Is the writing on the wall for marketing procurement professionals?

In a surprise announcement made last week PepsiCo announced that they are to shut down their marketing procurement department. The question is why and in absence of an explanation from PepsiCo themselves there is plenty of conjecture about.

Brand teams to take over marketing procurement

What PepsiCo have said is that they are shifting the responsibility for marketing procurement back to their individual brand teams in a bid to make their operating model more effective and efficient.

The reason they say, is to enable marketing decisions to be made in real time, and as their brand teams are closer to their consumers, they believe they will be able to make decisions to balance costs against quality and value, that much more quickly.

Procurement tools will provide safety net

The decision does beg the question about the credentials of the individual brand teams in terms of professional procurement experience and expertise, but with regard to this particular concern, PepsiCo does it appears, have a comprehensive set of proven procurement tolls in place that the brand teams will be able to rely on.

It does make us wonder whether or not PepsiCo’s procurement people have in effect done too good a job. In the first place they have selected the procurement tools, put them into place and used them to successfully drive their supply chain. It could be that they have actually sown the seeds of their doom.

The ultimate cost saving?

By delivering year on year cost savings and maybe getting costs down to a rock bottom floor below which suppliers are not prepared to go, it may well be the case that the only significant saving PepsiCo can now make, is to axe the salaries of their procurement department. With good procurement tools in place that the brand teams will be able to fall back on, it must look like an attractive proposition for the board.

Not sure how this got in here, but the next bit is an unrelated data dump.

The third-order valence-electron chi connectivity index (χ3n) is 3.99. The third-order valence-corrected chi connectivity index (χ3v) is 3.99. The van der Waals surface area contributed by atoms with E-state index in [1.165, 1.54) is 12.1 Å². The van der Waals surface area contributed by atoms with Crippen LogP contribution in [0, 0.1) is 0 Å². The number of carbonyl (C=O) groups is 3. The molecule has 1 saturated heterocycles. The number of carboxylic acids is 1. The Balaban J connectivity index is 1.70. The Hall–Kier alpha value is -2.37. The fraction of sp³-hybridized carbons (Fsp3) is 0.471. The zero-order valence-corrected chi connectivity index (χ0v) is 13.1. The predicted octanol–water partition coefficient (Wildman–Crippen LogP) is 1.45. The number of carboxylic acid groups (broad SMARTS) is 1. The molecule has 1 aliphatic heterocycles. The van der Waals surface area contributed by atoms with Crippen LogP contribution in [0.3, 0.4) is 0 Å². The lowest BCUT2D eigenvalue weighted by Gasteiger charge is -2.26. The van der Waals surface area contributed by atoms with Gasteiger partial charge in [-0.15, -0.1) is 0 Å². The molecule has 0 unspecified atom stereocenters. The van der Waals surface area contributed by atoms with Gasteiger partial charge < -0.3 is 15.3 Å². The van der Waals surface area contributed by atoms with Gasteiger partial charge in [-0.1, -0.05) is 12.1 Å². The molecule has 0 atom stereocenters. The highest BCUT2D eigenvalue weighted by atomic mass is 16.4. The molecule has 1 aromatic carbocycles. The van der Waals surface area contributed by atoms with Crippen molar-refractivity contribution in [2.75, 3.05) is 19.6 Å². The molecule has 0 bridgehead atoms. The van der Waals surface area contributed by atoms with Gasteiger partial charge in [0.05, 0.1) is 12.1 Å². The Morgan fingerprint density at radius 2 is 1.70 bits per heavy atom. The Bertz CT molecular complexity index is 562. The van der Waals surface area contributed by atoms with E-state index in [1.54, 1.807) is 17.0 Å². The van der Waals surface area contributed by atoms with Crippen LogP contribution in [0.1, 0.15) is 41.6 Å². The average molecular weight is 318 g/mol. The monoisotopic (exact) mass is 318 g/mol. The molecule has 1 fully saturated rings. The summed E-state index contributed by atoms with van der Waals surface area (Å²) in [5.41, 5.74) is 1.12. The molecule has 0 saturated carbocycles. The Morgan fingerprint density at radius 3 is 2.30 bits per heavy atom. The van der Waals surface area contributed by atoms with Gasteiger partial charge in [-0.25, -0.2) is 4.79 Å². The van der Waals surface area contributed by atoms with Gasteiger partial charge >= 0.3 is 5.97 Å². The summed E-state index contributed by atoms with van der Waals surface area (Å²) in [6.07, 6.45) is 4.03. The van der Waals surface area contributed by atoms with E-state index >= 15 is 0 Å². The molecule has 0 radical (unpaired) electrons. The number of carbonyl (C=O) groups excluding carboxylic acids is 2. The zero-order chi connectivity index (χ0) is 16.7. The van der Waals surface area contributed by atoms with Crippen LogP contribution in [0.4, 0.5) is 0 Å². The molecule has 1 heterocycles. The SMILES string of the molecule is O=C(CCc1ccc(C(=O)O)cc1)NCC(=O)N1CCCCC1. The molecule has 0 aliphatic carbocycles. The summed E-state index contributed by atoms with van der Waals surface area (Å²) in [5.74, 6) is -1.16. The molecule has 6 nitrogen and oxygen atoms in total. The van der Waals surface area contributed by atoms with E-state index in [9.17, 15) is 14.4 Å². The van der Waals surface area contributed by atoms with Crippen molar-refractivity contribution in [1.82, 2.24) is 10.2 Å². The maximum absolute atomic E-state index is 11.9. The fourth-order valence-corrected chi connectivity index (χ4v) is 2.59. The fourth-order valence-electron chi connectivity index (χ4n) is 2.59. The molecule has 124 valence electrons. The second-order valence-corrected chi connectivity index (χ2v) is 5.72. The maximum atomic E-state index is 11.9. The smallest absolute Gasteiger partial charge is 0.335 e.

Could this be the start of a new trend?

While so far, this move is the first of its kind in a major corporation, the supply chain industry in general is wondering whether or not this might prompt other companies to follow suit. PepsiCo have so far only announced this move in terms of marketing procurement but it does pose the question of whether or not they might consider extending this philosophy to cover other aspects of their supply chain too.

Could the trend spread to supply chain procurement in general?

With procurement software getting smarter and more sophisticated other businesses may be a tempted to follow suit. The supply chain function itself cannot be done away with but companies may decide to cut costs by downsizing on procurement staff and integrating the more routine and programmable aspects of procurement to other departments such as IT, production, or accounts.

How effective are the procurement tools your company employs. Do you think their functionality could lead to reducing procurement staff and integrating the procurement function with another department in your company?  

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